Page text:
“We have submitted a number of proposals to the VSNU that reflect our commitment to open access: it has multiple open access options. Both parties have a very similar goal in mind: an agreement including open access that benefits Dutch science. So our dialogue is much more about how that goal can be achieved via a responsible and sustainable transition," he said.

“What we are hearing from Elseviers editors in the Netherlands is that their commitment to our high-quality journals remains high.”

Several other publishers, such as Springer, Sage and Wiley, have recently agreed new big deals that conform with the VSNU’s terms.

Universities have threatened to cancel big deals with Elsevier before – including British universities in 2011 – but compromise agreements have always been reached. However, unusually, the Dutch negotiations are being led by university presidents, rather than less powerful figures at university libraries.

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Reader's comments (2)

I think the publishers of predatory and low-quality journals are popping the champagne corks right now in response to this decision. It means they will get more business from researchers in the Netherlands. The open-access movement seems like a collective fetish to topple the publisher Elsevier rather than a movement to provide open-access. The result will be a world dominated by meager and predatory publishers. Be careful what you ask for; you might get it.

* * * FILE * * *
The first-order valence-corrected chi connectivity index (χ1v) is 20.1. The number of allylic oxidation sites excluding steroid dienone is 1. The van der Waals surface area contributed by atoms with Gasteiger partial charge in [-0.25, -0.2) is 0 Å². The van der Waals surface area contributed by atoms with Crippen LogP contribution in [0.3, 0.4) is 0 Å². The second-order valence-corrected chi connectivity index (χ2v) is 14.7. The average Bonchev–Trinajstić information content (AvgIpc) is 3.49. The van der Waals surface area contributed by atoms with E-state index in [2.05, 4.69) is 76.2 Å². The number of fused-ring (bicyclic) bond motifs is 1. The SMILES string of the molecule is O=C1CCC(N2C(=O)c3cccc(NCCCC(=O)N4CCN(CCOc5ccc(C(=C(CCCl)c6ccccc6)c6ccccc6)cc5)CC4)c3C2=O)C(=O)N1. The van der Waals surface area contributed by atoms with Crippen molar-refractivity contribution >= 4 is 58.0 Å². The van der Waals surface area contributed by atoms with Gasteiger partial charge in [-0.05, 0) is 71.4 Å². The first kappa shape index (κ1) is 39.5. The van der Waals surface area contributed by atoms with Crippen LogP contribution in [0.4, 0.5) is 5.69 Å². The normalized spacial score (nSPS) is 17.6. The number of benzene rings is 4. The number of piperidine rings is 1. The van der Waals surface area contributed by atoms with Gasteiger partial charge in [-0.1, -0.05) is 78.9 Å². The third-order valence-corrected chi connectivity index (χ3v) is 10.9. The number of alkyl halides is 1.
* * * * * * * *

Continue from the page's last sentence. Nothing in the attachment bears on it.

BOYCOTTING TO SUSTAIN BLOAT http://openaccess.eprints.org/index.php?/archives/1160-.html Sander Dekker, Netherlands’ State Secretary for the Ministry of Education, Culture and Science wants Open Access and has set some deadlines for how soon he wants it for Netherlands. That’s fine. But the Netherlands' Sander Dekker, like the UK's Finch Committee, wants Gold Open Access. That means Universities must pay Elsevier’s asking price for Gold OA. Elsevier’s asking price is a price per article that will maintain Elsevier's current total net subscription revenue. Elsevier’s current total net subscription revenue is enormously bloated — not only by huge profit margins (c. 40%) but by obsolete product and service costs forcibly co-bundled into the price (print edition, online edition, access-provision, archiving). The Association of Universities in the Netherlands (VSNU) has a consortial Big Deal subscription with Elsevier, and they have said they will continue to pay it if Netherlands authors can have Gold OA for their articles at no extra charge. This is basically trying to transform a bloated subscription deal into a bloated Gold OA membership deal, rather like SCOAP3. The reasons this transformation cannot work globally are many, but locally it can be made to work, for a while, by fiat, if VSNU collaborate and Elsevier agrees. And on the surface it is not obvious why Elsevier would not agree, since it looks as if the deal would give Elsevier exactly what it wants: current revenue levels per Elsevier article will be maintained, but with the Netherlands paying its share not as subscriptions but as memberships, in exchange for Gold OA for Elsevier articles by Netherlands authors. But what about the rest of the world? They continue paying subscriptions — not just to Elsevier, but to all other publishers. And VSNU, too, must continue paying subscriptions to all other publishers whose journals Netherlands users need. Would this local Netherlands solution be stable, sustainable and scalable? The answer is that it would be none of these -- and Elsevier knows that perfectly well. And that explains why they are not eager to make this local Gold membership deal with VSNU (even though Springer has been trying to encourage the consortial Gold membership model for its subscribers) -- and why VSNU is contemplating asking Elsevier editors at Netherlands institutions (and eventually all Elsevier authors in Netherlands) to boycott Elsevier unless Elsevier makes this transition to Gold A Gold consortial membership model is unstable, unsustainable and unscalable because memberships, like subscriptions, are locally cancellable -- by an institution or a country -- and because there are other (competing) publishers in the world. And membership would be unstable and unsustainable even if the scalability problem could be magically surmounted by a global “flip” in which all institutions on the planet and all publishers on the planet solemnly agree jointly to go from their current subscriptions to Gold OA memberships for all their journals with all their publishers at their current subscription price all on the same day. The very next day the system would destabilize, with cash-strapped institutions cancelling their “memberships” to journals that their users needed to use but in which their authors published little, preferring instead to pay for publishing by the piece for the few articles they publish in them. This would in turn destabilize the sustainability of yesterday’s subscription revenue streams via memberships, which would mean that membership fees would have to increase for the non-defecting institutions to sustain all publishers' net revenue, which would in turn mean that institutions would be paying more for memberships than they had been paying for subscriptions. And the Global Consortial Gold Membership Deal (which is in reality a global producer oligopoly sustained by a global consumer consortium) would begin unravelling the moment it was “flipped.” Trying instead to get there more gradually, institution by institution, publisher by publisher, journal by journal rather than via a miraculous global “flip” instead destabilizes the scalability of the Gold membership model rather than just its sustainability. Institutions as well as publishers would be participating in a multi-player prisoner's dilemma, with defection always being the optimal choice. But this also is the relevant point to recall that there is another way to give and get OA, namely, Green OA self-archiving: For institutions struggling with bloated, unaffordable journal subscription prices, the far more natural route is to reduce subscriptions to just their users' must-have journals and to mandate Green OA for their own publication output, rather than to lock themselves into increasingly unaffordable subscriptions in the form of membership fees in exchange for Gold OA for their own institutional publication output. This, of course, is exactly why publishers are trying so hard to embargo Green OA: Not because the survival of refereed journals is at stake but in order to hold publication hostage to either current bloated subscriptions or bloated Gold OA fees that sustain the same net revenue either way they are paid. That way the bloated asking price price will never go down and the costs of the obsolete products and services can continue to be forcibly co-bundled into the asking price. But publishers know perfectly well that they are fighting a battle that they will ultimately lose, and that all they are doing now is doing whatever they can to sustain their current revenue levels as long as possible, with the vague hope that piece-wise Gold OA fees might continue to sustain the bloat as unstable, unscalable and unsustainable consortial "memberships" could not. So publishers continue conning the likes of Sander Dekker into believing that today's bloated Fool's Gold OA is the only way to have OA, and that Green OA would destroy journals altogether, so it must be embargoed. And VSNU thinks it is fighting the good fight by threatening another embargo against Elsevier unless they agree to Fool's Gold consortial OA membership for the Netherlands. A stable, scalable, sustainable solution, of course, is within reach, through a transition to affordable, unbloated Fair Gold induced by first universally mandating and providing Green OA (there is even an antidote for publishers' embargoes on Green OA) -- but neither Sander Dekker nor VSNU are grasping it. Harnad, S. (2007) The Green Road to Open Access: A Leveraged Transition. In: Anna Gacs. The Culture of Periodicals from the Perspective of the Electronic Age. L'Harmattan. 99-106. ______ (2010) No-Fault Peer Review Charges: The Price of Selectivity Need Not Be Access Denied or Delayed. D-Lib Magazine 16 (7/8). ______ (2013) The Postgutenberg Open Access Journal (revised). In, Cope, B and Phillips, A (eds.) The Future of the Academic Journal (2nd edition). 2nd edition of book Chandos. ______ (2014) The only way to make inflated journal subscriptions unsustainable: Mandate Green Open Access. LSE Impact of Social Sciences Blog 4/28 Houghton, J. & Swan, A. (2013) Planting the Green Seeds for a Golden Harvest: Comments and Clarifications on "Going for Gold". D-Lib Magazine 19 (1/2). Sale, A., Couture, M., Rodrigues, E., Carr, L. and Harnad, S. (2014) Open Access Mandates and the "Fair Dealing" Button. In: Dynamic Fair Dealing: Creating Canadian Culture Online (Rosemary J. Coombe & Darren Wershler, Eds.) Swan, Alma; Gargouri, Yassine; Hunt, Megan; & Harnad, Stevan (2015) Open Access Policy: Numbers, Analysis, Effectiveness. Pasteur4OA Workpackage 3 Report. Vincent-Lamarre, Philippe, Boivin, Jade, Gargouri, Yassine, Larivière, Vincent and Harnad, Stevan (2015) Estimating Open Access Mandate Effectiveness: I. The MELIBEA Score JASIST, in press.